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3 Ways to Make Your Complicated Product Website Easy to Understand

March 16, 2020

By Jennifer Shore

Regardless of the complexity of your products or services, when it comes to your website, you have one goal: Make your website easy to browse, easy to navigate, and easy to understand. 

A lot of that ease of use comes back to educating your website visitors, especially in more technical industries such as manufacturing. One UX expert has developed a website-specific knowledge gap, which is the amount of information a user needs to know in order to successfully use your website. Ultimately, you want this gap to be nonexistent, meaning that a user should already have all the knowledge he or she needs to use your site before he or she gets to your site.

If your services or products are especially complex or technical—and maybe totally new to the market—how can you set up your site in a way that is totally intuitive for your visitors?

1. Make the Research Process Easy

Seventy-six percent of consumers say the most important factor in a website’s design is that “the website makes it easy for me to find what I want.” So do it: Make it easy for your visitors to find the information they’re looking for.

You can start with the homepage by presenting your visitors with information that they expect to see. Although it is true that the way website visitors engage has changed and above-the-fold content is no longer a necessity, that doesn’t mean they’re willing to travel to multiple pages of your site in order to understand what you do and how you can help them. Eighty-six percent of visitors who land on a company’s homepage want to see information about the company’s products and/or services. Give them that information.

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Chances are high that visitors will use the navigation to gain a further understanding of who you are, what you do, and how you can help them achieve their goals. Make your navigation as intuitive for your visitors as possible. Here are a few ways to do this:

  • Ensure your menu has an intuitive structure: Group pages and ideas that go together naturally so that visitors can navigate from the elements in your main navigation to individual topics or pages that are presented more specifically a couple of levels down.
  • Use trigger words in your menu: Visitors have come to expect certain pages and concepts within website navigation, specifically the who, what, and why of a business. Show words like “About,” “Why,” and “Our Products/Services” within the main level of your navigation so that visitors know where to begin their journeys.
  • Allow visitors to take their investigations into their own hands: Don’t force your visitors to guess the paths that will take them to where they want to go. Allow them to search. Not only does a site search allow them to reach their end destination much faster, but people who perform a site search are twice as likely to convert.

2. Simplify Your Copy

It’s not enough to get visitors to the right page—visitors must also be able to understand the information presented on the page.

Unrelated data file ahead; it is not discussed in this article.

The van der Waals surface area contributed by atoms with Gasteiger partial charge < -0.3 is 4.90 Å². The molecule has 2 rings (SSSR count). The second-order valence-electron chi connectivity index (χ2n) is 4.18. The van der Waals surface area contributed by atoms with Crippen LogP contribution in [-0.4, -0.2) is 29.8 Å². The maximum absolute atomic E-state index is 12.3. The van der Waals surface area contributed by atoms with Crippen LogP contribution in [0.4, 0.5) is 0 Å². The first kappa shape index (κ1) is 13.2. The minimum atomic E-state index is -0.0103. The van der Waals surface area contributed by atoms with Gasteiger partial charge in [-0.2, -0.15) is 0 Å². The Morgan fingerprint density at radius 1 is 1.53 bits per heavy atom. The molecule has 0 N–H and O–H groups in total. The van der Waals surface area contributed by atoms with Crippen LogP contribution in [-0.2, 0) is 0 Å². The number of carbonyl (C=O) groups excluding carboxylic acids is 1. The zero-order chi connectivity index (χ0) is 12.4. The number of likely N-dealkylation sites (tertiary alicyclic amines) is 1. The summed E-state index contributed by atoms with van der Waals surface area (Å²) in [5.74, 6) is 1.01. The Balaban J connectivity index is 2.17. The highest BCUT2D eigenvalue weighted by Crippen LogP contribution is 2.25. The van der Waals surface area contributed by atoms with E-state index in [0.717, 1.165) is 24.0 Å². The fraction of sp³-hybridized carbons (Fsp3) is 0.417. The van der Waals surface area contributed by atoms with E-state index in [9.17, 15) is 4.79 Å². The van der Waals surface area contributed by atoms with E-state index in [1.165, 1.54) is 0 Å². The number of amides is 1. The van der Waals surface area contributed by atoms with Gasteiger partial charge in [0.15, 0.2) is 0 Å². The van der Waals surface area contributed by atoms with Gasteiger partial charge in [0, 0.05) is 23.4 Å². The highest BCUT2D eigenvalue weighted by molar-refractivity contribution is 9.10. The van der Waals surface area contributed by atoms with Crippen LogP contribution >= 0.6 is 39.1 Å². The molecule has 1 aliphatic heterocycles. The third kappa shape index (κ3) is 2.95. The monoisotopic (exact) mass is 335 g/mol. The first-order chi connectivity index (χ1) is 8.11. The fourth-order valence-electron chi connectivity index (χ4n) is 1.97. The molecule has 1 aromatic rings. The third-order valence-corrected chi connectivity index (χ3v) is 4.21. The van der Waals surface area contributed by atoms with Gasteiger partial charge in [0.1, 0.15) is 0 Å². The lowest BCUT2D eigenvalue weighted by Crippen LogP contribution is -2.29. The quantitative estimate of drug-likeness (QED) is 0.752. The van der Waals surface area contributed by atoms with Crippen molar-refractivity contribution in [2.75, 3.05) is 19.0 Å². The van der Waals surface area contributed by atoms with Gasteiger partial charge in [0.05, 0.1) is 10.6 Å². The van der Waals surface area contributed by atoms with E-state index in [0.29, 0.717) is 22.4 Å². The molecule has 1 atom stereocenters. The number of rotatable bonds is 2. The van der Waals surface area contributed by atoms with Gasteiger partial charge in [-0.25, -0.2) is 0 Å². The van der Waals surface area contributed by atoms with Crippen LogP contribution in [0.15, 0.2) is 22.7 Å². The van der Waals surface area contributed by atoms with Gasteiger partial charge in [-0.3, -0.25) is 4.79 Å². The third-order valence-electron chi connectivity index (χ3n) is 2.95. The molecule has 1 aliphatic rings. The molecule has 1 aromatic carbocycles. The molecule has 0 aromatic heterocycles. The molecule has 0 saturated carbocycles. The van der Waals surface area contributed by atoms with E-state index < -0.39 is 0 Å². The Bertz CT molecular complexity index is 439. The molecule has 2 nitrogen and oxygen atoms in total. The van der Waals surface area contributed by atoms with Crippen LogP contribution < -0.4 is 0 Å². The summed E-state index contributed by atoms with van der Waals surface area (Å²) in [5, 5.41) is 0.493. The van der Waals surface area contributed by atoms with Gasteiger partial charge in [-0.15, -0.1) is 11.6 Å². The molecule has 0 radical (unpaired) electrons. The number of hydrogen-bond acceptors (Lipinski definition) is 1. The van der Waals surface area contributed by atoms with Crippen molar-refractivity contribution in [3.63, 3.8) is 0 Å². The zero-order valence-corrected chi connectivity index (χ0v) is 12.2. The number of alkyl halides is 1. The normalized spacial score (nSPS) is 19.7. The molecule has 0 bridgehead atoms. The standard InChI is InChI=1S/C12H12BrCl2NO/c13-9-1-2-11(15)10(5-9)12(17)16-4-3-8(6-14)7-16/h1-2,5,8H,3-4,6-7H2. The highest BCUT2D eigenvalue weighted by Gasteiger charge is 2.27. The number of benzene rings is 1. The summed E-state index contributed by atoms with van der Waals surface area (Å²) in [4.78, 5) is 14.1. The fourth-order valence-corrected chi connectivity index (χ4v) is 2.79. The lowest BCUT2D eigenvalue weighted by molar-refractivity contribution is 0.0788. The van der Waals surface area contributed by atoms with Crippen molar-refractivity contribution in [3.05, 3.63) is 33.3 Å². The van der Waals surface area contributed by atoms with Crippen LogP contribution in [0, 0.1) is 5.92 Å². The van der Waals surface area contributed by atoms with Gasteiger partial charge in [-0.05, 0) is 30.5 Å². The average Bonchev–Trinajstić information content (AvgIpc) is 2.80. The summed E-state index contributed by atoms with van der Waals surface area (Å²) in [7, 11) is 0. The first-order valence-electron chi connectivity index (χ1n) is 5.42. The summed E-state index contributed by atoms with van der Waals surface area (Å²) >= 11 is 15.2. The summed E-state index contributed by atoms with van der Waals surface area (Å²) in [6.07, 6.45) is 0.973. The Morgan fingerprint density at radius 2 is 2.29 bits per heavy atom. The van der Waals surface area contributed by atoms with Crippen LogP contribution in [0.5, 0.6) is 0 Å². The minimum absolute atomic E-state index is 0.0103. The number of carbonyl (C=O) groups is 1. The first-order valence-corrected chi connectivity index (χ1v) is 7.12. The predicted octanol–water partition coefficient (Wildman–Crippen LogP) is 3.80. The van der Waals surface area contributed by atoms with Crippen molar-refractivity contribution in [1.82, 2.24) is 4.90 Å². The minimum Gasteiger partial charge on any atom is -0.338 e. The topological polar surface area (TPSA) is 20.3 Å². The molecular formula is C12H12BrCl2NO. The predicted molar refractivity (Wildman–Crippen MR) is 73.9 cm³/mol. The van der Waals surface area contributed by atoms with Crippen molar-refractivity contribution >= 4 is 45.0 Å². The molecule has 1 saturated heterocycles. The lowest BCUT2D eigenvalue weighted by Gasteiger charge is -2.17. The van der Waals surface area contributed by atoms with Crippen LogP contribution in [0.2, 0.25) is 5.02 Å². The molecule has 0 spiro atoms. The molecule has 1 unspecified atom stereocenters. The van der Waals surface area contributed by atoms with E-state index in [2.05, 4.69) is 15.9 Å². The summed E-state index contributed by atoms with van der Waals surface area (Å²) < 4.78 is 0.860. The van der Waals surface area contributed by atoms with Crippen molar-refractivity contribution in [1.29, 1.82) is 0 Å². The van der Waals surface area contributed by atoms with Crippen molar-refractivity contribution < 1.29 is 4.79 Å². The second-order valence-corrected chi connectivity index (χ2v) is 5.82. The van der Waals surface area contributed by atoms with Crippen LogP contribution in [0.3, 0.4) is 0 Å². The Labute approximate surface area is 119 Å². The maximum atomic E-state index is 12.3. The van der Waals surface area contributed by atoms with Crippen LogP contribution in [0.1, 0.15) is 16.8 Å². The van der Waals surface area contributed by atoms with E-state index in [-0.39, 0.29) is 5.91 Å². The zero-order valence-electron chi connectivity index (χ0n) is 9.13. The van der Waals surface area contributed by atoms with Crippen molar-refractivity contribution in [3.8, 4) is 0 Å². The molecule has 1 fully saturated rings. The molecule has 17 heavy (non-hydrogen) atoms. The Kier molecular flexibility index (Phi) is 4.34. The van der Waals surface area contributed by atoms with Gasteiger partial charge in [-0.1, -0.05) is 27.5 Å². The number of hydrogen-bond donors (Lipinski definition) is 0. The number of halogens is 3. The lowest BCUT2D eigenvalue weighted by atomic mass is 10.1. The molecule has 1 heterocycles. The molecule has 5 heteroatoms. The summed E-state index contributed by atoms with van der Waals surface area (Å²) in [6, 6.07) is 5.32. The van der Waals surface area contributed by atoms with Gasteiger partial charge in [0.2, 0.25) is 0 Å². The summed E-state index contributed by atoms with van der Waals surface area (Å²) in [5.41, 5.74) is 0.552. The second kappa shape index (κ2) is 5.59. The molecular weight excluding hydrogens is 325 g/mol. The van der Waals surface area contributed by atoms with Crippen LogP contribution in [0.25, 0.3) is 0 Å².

• Keep your personas in mind: When selecting which information you’d like to present on the page and the copy used to elaborate upon each section, think of your personas. Specifically, think of their goals, their pain points, and the topics that are important in their decision-making processes. Those are your priorities. Specifically for manufacturing examples, keep in mind the different needs and levels of understanding between an engineer and a buyer.
  • Visitors don’t read; they scan: Today’s website visitors tend to be distracted. Not only are there a lot of elements on the page competing for attention, but there are offpage distractions as well. Ensure that your website is scannable.
  • Make your content accessible: If you have your visitors’ attention enough for them to browse your site, do what you can to make your copy accessible to a larger audience. Keep it simple. Pretend you’re writing for a group of eighth graders (or younger). Not sure how to do this when your subject matter is more technical? Aim for less fluff. Use fewer adverbs, avoid superlatives, and use an active voice as much as possible. Yes, some of the words you use will need to be technical, but balance them out with simple sentence structures and vocabulary wherever possible. 

3. Keep It Familiar

Your visitors might be new to your website, your products, and your terminology, but they’re not new to the online research process. Think back to the knowledge gap and how much visitors already know about how websites work:

  • The logo in the top left should always take visitors home.
  • On-page links will always react in a way that normal text does not.
  • Contact information will always be in the footer.

Those are just a few of the standard website practices, but they represent the norm that visitors have come to expect while browsing online. By bringing these standard website conventions to your more technical website, you’ll be amazed by how easily visitors will be able to use your website to find the information they’re looking for.


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Topics: Web Development, Website Design, User Experience